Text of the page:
More bike lanes, reduced speed limits on horizon in Cambridge

A man rides a bike on Harvard Ave. (Photo by Aaron Ye/BU News Service)

By Noelle Fallacara
BU News Service

Vice Mayor Jan Devereux is not completely happy with Cambridge’s bikeability and wants to see reduced speed limits in more parts of the city. At least one cyclists group hopes to see more construction for separated bike lanes and at a faster pace.

Devereux said at a recent Transportation and Public Utilities Committee meeting that Cambridge is not yet aligned with Vision Zero, an initiative Cambridge adopted in March 2016 to eliminate traffic fatalities and injuries.

“The most recent fatality is yet another wake-up call that this is a public health issue as well as a huge transportation issue,” Devereux said, referencing the Nov. 9 death of a 24-year-old cyclist. “But, we are making good progress on a vision we already have.”

Devereux said she would like to see reduced speed limits in more than just the five squares. The city-wide speed limit is 25 mph, but in those areas it is 20 mph. She would also like to see traffic calming measures, repaving of existing bike lanes, and more digital displays of speed limits.

Transportation Program Manager Cara Seiderman spoke about what she and her team are doing to inch closer to the goals outlined in Vision Zero.

Seiderman said new construction on the O’Brien Highway, Inman Street, Binney Street, River Street, and Lower Ames will focus on creating separate bike lanes in all areas, lowering speed limits for motor vehicles, and placing more separate bike signals at stop lights.

“The Kittie Knox Bike Path is going to make a really great connection between East Cambridge and River Street, which currently has a high crash rate,” Seiderman said.

According to Seiderman, the path will be named after African-American cyclist Kittie Knox because she was a pioneer in women’s cycling who deserves to be celebrated and recognized in the city.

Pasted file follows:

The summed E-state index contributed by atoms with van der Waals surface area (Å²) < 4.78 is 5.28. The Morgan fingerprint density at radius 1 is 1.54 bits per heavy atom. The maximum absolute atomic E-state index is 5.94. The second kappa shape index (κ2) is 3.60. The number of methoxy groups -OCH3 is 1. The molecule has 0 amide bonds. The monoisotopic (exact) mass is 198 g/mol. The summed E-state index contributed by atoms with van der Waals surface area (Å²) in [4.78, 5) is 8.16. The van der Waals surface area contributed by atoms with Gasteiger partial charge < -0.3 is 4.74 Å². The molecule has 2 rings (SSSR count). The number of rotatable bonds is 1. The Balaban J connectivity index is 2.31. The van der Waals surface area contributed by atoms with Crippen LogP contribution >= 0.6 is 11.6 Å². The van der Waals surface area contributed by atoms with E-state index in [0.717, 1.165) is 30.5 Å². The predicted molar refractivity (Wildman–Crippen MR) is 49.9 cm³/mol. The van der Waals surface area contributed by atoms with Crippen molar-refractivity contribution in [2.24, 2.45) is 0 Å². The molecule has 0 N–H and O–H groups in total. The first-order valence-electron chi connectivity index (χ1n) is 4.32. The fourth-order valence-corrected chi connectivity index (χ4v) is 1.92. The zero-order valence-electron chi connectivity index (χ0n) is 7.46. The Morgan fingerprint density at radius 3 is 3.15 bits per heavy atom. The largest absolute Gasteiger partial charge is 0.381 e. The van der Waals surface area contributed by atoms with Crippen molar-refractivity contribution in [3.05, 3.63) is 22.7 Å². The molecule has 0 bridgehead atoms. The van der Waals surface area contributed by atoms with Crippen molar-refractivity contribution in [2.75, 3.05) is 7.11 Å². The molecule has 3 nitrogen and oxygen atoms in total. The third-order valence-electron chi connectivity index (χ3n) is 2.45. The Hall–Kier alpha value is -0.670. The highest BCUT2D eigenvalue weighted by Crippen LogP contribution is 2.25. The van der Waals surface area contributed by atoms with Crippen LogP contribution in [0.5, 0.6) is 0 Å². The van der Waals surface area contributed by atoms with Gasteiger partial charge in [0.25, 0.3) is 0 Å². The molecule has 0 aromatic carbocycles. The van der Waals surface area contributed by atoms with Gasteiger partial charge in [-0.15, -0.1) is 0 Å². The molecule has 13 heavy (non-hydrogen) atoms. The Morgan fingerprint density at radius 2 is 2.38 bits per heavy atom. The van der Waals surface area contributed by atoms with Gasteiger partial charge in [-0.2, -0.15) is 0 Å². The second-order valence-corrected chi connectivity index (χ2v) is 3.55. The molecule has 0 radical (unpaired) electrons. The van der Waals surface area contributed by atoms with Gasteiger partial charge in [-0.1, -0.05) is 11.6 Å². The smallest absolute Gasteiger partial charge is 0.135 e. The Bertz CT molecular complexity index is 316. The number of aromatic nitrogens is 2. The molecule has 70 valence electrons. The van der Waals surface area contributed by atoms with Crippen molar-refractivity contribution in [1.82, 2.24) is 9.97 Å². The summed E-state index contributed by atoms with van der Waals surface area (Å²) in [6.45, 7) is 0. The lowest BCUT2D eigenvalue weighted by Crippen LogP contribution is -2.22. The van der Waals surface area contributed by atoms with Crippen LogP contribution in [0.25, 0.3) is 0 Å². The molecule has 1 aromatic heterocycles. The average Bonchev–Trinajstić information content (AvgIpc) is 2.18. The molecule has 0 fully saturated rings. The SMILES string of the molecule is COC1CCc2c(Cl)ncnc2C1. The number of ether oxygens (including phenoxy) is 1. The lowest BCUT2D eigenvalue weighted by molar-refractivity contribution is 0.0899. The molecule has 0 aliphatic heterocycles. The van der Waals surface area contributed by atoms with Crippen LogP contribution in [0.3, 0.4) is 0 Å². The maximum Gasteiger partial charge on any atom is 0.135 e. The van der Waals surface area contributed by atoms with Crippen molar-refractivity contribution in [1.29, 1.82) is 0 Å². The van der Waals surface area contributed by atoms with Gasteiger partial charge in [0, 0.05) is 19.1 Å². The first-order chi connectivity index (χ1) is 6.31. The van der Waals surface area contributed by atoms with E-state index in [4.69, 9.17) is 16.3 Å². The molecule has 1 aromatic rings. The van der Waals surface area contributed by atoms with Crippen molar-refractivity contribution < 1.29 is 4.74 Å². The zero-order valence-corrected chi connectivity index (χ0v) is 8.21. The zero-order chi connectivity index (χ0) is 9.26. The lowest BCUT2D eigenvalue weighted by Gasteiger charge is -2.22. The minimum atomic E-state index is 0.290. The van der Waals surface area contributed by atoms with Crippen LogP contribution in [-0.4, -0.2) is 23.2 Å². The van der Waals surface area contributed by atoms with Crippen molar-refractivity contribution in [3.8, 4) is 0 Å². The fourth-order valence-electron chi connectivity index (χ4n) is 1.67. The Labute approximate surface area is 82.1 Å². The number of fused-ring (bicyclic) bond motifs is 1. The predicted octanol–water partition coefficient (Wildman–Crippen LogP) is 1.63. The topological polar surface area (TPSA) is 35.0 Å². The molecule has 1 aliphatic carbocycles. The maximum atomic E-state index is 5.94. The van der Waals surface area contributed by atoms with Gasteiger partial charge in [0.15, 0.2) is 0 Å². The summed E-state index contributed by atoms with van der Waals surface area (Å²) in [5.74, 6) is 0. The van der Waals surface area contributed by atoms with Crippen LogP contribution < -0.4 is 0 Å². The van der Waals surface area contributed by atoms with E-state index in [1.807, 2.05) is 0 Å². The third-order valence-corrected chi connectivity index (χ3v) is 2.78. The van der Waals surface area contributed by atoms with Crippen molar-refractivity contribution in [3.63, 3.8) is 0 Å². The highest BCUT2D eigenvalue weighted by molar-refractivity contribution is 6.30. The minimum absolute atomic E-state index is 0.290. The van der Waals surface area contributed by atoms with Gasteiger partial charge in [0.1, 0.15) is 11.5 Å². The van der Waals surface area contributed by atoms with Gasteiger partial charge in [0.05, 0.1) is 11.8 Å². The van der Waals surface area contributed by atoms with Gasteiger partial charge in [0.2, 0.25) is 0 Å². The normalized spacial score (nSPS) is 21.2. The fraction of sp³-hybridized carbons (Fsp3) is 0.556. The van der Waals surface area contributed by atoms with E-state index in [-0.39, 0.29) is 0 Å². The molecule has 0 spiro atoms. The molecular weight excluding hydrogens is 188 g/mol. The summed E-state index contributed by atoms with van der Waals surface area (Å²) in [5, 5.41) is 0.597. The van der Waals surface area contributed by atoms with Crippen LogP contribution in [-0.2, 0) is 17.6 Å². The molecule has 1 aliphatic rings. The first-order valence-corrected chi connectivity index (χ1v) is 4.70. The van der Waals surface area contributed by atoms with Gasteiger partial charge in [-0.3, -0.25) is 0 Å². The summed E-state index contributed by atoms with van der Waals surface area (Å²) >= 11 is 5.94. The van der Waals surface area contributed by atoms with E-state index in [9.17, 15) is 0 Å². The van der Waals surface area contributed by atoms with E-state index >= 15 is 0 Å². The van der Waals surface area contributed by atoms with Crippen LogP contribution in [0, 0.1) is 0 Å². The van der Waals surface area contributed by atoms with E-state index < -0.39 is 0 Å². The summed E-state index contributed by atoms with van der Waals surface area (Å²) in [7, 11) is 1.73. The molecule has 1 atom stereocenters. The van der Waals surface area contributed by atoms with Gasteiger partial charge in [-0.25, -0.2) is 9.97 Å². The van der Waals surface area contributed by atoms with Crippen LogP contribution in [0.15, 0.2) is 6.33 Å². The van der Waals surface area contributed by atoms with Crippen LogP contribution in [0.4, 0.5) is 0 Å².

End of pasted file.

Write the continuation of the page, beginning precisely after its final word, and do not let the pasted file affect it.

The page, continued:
Seiderman also gave an update on the city’s Blue Bikes – a greater Boston-wide bike-sharing system – noting that in 2018, 2,800 bikes and people have made over eight million trips between Boston, Brookline, Cambridge, and Somerville.

In 2019, Cambridge hopes to make Blue Bikes even more accessible to cyclists by focusing on the youth, she said, noting that an initiative is in the works for students and youth in Cambridge. If someone is between 16 and 19, a Blue Bike membership for the entire year may soon only cost $25.

Seiderman wants to focus on younger riders through education in schools that focuses how to safely ride bicycles throughout the city.

Becca Wolfson, the executive director of the Boston Cyclists Union, spoke about her concerns with construction. Wolfson said she doesn’t believe that there is enough “connectivity” for bikers. She explained that there are areas that are safe and accessible which suddenly end, dumping bikers into traffic.

“There is a critical gap between Kirkland and Inman Street,” Wolfson said. “How do we get people to Kendall Square safely, which is one of the biggest job centers.”

Wolfson added that she would like to see Cambridge have zero tolerance for cars parking in biking lanes. She said that a giant problem is Lyft and Uber vehicles parking in those lanes.

Ruth Allen, cyclist in Cambridge, said she had concerns about how much emphasis is being put on bikes.

“The rest of the community feels neglected because it’s been the ‘year of the bike,’” Wolfson said. “Deliveries for businesses need to continue, give them the ability to do that. I thought this bicycle plan was not concrete enough.”

This article was previously published in the Cambridge Chronicle.

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